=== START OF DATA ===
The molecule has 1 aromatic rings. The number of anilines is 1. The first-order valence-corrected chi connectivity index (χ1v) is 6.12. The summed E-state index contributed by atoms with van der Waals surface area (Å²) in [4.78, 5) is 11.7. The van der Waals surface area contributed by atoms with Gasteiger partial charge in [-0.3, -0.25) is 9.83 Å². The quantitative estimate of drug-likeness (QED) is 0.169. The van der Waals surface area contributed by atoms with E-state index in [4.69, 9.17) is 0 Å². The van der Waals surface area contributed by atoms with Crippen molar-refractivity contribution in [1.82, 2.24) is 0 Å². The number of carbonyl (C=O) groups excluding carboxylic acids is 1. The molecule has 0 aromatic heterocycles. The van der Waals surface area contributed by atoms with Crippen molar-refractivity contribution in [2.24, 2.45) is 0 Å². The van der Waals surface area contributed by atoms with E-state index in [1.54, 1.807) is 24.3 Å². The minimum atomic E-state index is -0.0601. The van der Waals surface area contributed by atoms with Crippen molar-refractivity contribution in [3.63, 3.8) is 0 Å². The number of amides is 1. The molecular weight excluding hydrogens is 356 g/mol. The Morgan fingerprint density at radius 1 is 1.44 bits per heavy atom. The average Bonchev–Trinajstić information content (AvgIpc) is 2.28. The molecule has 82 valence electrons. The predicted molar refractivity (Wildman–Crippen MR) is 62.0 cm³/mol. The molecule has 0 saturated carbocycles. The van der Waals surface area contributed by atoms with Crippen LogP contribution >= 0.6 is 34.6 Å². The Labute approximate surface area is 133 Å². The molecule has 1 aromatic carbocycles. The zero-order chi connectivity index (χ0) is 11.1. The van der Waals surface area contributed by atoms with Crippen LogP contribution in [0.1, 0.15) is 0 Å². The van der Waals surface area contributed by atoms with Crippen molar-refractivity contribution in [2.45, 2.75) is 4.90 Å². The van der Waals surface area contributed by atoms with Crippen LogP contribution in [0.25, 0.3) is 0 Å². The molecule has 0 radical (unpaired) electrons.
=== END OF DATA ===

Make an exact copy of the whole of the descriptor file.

The molecule has 1 aromatic rings. The number of anilines is 1. The first-order valence-corrected chi connectivity index (χ1v) is 6.12. The summed E-state index contributed by atoms with van der Waals surface area (Å²) in [4.78, 5) is 11.7. The van der Waals surface area contributed by atoms with Gasteiger partial charge in [-0.3, -0.25) is 9.83 Å². The quantitative estimate of drug-likeness (QED) is 0.169. The van der Waals surface area contributed by atoms with E-state index in [4.69, 9.17) is 0 Å². The van der Waals surface area contributed by atoms with Crippen molar-refractivity contribution in [1.82, 2.24) is 0 Å². The number of carbonyl (C=O) groups excluding carboxylic acids is 1. The molecule has 0 aromatic heterocycles. The van der Waals surface area contributed by atoms with Crippen molar-refractivity contribution in [2.24, 2.45) is 0 Å². The van der Waals surface area contributed by atoms with E-state index in [1.54, 1.807) is 24.3 Å². The minimum atomic E-state index is -0.0601. The van der Waals surface area contributed by atoms with Crippen molar-refractivity contribution in [3.63, 3.8) is 0 Å². The number of amides is 1. The molecular weight excluding hydrogens is 356 g/mol. The Morgan fingerprint density at radius 1 is 1.44 bits per heavy atom. The average Bonchev–Trinajstić information content (AvgIpc) is 2.28. The molecule has 82 valence electrons. The predicted molar refractivity (Wildman–Crippen MR) is 62.0 cm³/mol. The molecule has 0 saturated carbocycles. The van der Waals surface area contributed by atoms with Crippen LogP contribution >= 0.6 is 34.6 Å². The Labute approximate surface area is 133 Å². The molecule has 1 aromatic carbocycles. The zero-order chi connectivity index (χ0) is 11.1. The van der Waals surface area contributed by atoms with Crippen LogP contribution in [0.1, 0.15) is 0 Å². The van der Waals surface area contributed by atoms with Crippen molar-refractivity contribution in [2.45, 2.75) is 4.90 Å². The van der Waals surface area contributed by atoms with Crippen LogP contribution in [0.25, 0.3) is 0 Å². The molecule has 0 radical (unpaired) electrons.